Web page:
Art Market

A Robert Rauschenberg could sell for $50 million in May—300,000 times what the seller paid for it.

Benjamin Sutton
Mar 1, 2019 4:30PM, via Bloomberg

Robert Rauschenberg, Buffalo II, 1964. Est. $50 million. Courtesy Christie’s.

A prized Robert Rauschenberg canvas, one of his collage-like silkscreen paintings, will go up for auction at Christie’s New York salesroom on May 15th with a $50 million estimate. If reached, that figure would nearly triple the artist’s current auction record of $18.6 million, set at Christie’s in 2015. The painting is one of several Rauschenberg made incorporating an image of John F. Kennedy shortly after the U.S. President’s assassination.

The sale represents a major windfall for the heirs of the painting’s previous owners, Robert and Beatrice “Buddy” Mayer, who bought Buffalo II (1964) from dealer Leo Castelli for $16,900 in 1964 (about $140,000 in today’s dollars)—a potential return of about 300,000%, as Bloomberg’s Katya Kazakina notes.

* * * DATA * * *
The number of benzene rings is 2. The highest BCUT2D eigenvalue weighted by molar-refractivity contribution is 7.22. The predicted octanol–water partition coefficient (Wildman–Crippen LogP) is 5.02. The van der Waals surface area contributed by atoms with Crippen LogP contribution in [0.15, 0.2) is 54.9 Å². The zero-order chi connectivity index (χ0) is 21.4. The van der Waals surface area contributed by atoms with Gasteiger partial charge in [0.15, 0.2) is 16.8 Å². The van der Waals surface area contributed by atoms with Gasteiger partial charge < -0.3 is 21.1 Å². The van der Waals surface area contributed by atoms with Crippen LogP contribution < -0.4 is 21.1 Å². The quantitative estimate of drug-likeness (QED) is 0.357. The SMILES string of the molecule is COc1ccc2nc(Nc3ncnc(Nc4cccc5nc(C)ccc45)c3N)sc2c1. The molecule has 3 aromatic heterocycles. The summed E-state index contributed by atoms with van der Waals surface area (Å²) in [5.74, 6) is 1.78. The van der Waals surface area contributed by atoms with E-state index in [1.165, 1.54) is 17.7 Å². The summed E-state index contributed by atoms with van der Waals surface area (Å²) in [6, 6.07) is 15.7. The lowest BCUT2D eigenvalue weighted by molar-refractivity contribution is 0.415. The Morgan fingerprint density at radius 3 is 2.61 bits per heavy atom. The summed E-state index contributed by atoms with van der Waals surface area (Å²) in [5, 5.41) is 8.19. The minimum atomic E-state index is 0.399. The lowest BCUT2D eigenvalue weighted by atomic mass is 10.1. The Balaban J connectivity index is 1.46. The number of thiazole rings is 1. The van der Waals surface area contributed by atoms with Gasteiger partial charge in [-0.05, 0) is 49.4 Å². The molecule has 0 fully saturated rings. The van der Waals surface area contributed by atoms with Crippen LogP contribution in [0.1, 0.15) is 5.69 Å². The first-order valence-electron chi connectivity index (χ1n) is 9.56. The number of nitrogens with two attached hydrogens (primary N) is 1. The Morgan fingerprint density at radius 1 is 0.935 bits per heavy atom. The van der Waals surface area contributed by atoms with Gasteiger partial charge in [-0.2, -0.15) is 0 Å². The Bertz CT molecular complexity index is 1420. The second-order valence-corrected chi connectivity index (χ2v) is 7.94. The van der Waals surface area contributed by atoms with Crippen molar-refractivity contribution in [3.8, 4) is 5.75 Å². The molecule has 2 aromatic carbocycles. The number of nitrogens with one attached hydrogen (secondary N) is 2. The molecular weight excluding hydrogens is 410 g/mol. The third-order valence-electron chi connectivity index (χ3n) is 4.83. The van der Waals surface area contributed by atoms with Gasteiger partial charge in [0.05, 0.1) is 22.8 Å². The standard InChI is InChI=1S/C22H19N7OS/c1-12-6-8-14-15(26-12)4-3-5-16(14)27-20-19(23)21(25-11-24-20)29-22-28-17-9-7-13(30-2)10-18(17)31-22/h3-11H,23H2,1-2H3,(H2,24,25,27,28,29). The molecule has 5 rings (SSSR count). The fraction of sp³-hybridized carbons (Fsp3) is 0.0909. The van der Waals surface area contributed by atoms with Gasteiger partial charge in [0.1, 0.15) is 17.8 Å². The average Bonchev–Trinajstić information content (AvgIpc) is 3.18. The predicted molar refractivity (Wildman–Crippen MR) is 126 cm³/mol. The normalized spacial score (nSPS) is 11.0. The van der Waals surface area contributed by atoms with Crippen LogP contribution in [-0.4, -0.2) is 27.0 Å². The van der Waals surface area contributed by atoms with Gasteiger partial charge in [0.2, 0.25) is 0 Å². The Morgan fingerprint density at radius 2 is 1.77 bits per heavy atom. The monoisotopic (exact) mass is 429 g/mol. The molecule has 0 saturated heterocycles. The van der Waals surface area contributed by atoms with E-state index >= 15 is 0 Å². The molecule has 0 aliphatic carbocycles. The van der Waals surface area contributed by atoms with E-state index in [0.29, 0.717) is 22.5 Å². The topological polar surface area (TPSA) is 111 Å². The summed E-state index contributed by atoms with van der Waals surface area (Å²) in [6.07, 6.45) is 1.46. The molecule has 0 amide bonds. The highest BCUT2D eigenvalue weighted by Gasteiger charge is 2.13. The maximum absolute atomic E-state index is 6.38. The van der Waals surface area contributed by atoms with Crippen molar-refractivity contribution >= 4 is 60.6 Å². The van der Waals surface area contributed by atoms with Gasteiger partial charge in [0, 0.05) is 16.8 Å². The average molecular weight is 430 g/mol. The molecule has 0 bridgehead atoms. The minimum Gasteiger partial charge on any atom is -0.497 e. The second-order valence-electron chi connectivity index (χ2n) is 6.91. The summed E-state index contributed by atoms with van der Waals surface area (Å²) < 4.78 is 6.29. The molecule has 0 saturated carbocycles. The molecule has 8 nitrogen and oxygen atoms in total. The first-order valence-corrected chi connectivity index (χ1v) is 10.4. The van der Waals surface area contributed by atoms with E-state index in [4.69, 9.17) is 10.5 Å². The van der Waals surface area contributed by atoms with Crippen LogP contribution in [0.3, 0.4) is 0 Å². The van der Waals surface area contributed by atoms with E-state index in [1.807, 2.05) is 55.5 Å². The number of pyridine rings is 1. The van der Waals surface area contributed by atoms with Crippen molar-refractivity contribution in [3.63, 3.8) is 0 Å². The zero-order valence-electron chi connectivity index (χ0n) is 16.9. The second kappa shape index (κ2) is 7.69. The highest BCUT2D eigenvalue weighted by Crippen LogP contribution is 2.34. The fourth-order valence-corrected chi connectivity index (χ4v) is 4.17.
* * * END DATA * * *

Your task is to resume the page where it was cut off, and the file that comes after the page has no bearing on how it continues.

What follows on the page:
“Everyone has been waiting for this painting,’’ Sara Friedlander, the head of Christie’s post-war and contemporary art department in New York and international director, told Bloomberg. “It’s the very best of the silkscreen paintings that’s left in private hands.”

The Rauschenberg is among a trove of Pop art, Impressionist, Modern, and Latin American artworks, as well as ceramics from China, which Christie’s will sell from the Mayers’ estate, which is expected to bring over $125 million in all. Other banner works from their collection headed to auction include a 1962 Roy Lichtenstein, Kiss III (1962), which Christie’s tagged with an estimate of $30 million, and Andy Warhol’s Liz (1963), a portrait of Elizabeth Taylor expected to sell in the region of $20 million.

Christie’s announcement of the Mayer estate consignment followed Sotheby’s 2018 earnings call on Thursday, in which CFO Mike Goss emphasized the role major estates are playing in driving value for the two auction houses. However, the competition between Sotheby’s and Christie’s for these estates leads to relatively lower margins for the auction houses, Goss said.

Further Reading: Why Can’t the Art World Embrace Robert Rauschenberg’s Queer Community?

Benjamin Sutton
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